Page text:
7. Noncoplanarity effects in proton-proton bremsstrahlung

    SciTech Connect

    Li, Y.; Liou, M.K.; Timmermans, R.; Gibson, B.F.

    1998-10-01

    Noncoplanarity in proton-proton bremsstrahlung is investigated. Significant effects are observed for certain photon polar angles, {psi}{sub {gamma}}. Such noncoplanarity effects, not of dynamical origin, are possibly responsible for past disagreements between theory and experiment. The Harvard noncoplanar coordinate system, which avoids kinematic singularities in the cross section, is used in our calculations and is recommended for use in the analysis of experimental data. Alternative methods of presenting cross sections are discussed. {copyright} {ital 1998} {ital The American Physical Society}

  8. Safety of {sup 90}Y Radioembolization in Patients Who Have Undergone Previous External Beam Radiation Therapy

    SciTech Connect

    Lam, Marnix G.E.H.; Abdelmaksoud, Mohamed H.K.; Chang, Daniel T.; Eclov, Neville C.; Chung, Melody P.; Koong, Albert C.; Louie, John D.; Sze, Daniel Y.

    2013-10-01

    Purpose: Previous external beam radiation therapy (EBRT) is theoretically contraindicated for yttrium-90 ({sup 90}Y) radioembolization (RE) because the liver has a lifetime tolerance to radiation before becoming vulnerable to radiation-induced liver disease. We analyzed the safety of RE as salvage treatment in patients who had previously undergone EBRT. Methods and Materials: Between June 2004 and December 2010, a total of 31 patients who had previously undergone EBRT were treated with RE. Three-dimensional treatment planning with dose–volume histogram (DVH) analysis of the liver was used to calculate the EBRT liver dose. Liver-related toxicities including RE-induced liver disease (REILD) were reviewed and classified according to Common Terminology Criteria for Adverse Events version 4.02. Results: The mean EBRT and RE liver doses were 4.40 Gy (range, 0-23.13 Gy) and 57.9 Gy (range, 27.0-125.9 Gy), respectively. Patients who experienced hepatotoxicity (≥grade2; n=12) had higher EBRT mean liver doses (7.96 ± 8.55 Gy vs 1.62 ± 3.39 Gy; P=.037), the only independent predictor in multivariate analysis. DVH analysis showed that the fraction of liver exposed to ≥30 Gy (V30) was the strongest predictor of hepatotoxicity (10.14% ± 12.75% vs 0.84% ± 3.24%; P=.006). All patients with V30 >13% experienced hepatotoxicity. Fatal REILD (n=2) occurred at the 2 highest EBRT mean liver doses (20.9 Gy and 23.1 Gy) but also at the highest cumulative liver doses (91.8 Gy and 149 Gy). Conclusions: Prior exposure of the liver to EBRT may lead to increased liver toxicity after RE treatment, depending on fractional liver exposure and dose level. The V30 was the strongest predictor of toxicity. RE appears to be safe for the treatment of hepatic malignancies only in patients who have had limited hepatic exposure to prior EBRT.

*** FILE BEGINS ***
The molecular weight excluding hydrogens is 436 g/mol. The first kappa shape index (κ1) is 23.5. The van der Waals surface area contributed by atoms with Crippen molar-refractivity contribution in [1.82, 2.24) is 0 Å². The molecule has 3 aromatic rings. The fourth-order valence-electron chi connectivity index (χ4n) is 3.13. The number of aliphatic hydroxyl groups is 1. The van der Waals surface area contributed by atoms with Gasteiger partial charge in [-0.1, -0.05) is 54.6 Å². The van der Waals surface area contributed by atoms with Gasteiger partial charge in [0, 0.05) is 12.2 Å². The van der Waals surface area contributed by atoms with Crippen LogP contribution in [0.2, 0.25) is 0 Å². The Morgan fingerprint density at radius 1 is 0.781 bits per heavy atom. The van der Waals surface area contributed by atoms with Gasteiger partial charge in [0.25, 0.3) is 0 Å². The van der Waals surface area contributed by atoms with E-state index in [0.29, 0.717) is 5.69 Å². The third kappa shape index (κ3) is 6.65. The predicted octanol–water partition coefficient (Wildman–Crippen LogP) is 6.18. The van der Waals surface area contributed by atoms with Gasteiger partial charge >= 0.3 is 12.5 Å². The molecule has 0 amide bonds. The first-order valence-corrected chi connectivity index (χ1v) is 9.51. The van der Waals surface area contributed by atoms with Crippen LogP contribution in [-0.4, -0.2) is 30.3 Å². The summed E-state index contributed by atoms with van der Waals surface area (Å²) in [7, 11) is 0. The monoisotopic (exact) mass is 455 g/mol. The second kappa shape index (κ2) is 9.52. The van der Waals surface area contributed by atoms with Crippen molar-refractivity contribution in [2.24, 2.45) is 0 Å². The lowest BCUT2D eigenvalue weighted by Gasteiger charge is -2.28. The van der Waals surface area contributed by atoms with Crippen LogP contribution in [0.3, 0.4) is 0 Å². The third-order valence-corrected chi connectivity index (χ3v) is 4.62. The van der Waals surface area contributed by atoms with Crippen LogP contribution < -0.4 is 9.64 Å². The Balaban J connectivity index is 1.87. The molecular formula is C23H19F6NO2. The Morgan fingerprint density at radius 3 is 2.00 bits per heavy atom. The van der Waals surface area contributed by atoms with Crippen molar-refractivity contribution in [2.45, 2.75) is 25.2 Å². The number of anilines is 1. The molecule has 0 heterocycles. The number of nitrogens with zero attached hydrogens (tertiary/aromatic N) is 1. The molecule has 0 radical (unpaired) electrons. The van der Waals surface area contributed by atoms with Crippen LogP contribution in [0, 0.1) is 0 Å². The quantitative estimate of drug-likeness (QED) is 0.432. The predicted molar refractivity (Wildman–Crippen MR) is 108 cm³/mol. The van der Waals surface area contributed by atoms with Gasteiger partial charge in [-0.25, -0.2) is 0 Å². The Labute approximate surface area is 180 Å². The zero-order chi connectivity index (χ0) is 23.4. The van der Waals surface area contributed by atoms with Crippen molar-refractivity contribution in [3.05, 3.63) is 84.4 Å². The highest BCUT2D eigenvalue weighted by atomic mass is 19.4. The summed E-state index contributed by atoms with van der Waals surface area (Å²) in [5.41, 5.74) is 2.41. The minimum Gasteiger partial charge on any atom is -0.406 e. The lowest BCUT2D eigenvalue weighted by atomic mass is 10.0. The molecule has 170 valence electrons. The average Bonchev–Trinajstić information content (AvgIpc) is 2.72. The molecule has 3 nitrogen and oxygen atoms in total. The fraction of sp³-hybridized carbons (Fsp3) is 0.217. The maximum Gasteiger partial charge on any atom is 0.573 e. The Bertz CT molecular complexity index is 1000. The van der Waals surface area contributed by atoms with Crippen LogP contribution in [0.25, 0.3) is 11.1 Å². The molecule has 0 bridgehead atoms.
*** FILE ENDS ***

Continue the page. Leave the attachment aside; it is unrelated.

9. Bremsstrahlung doses from natural uranium ingots.

    PubMed

    Anderson, Jeri L; Hertel, Nolan E

    2005-01-01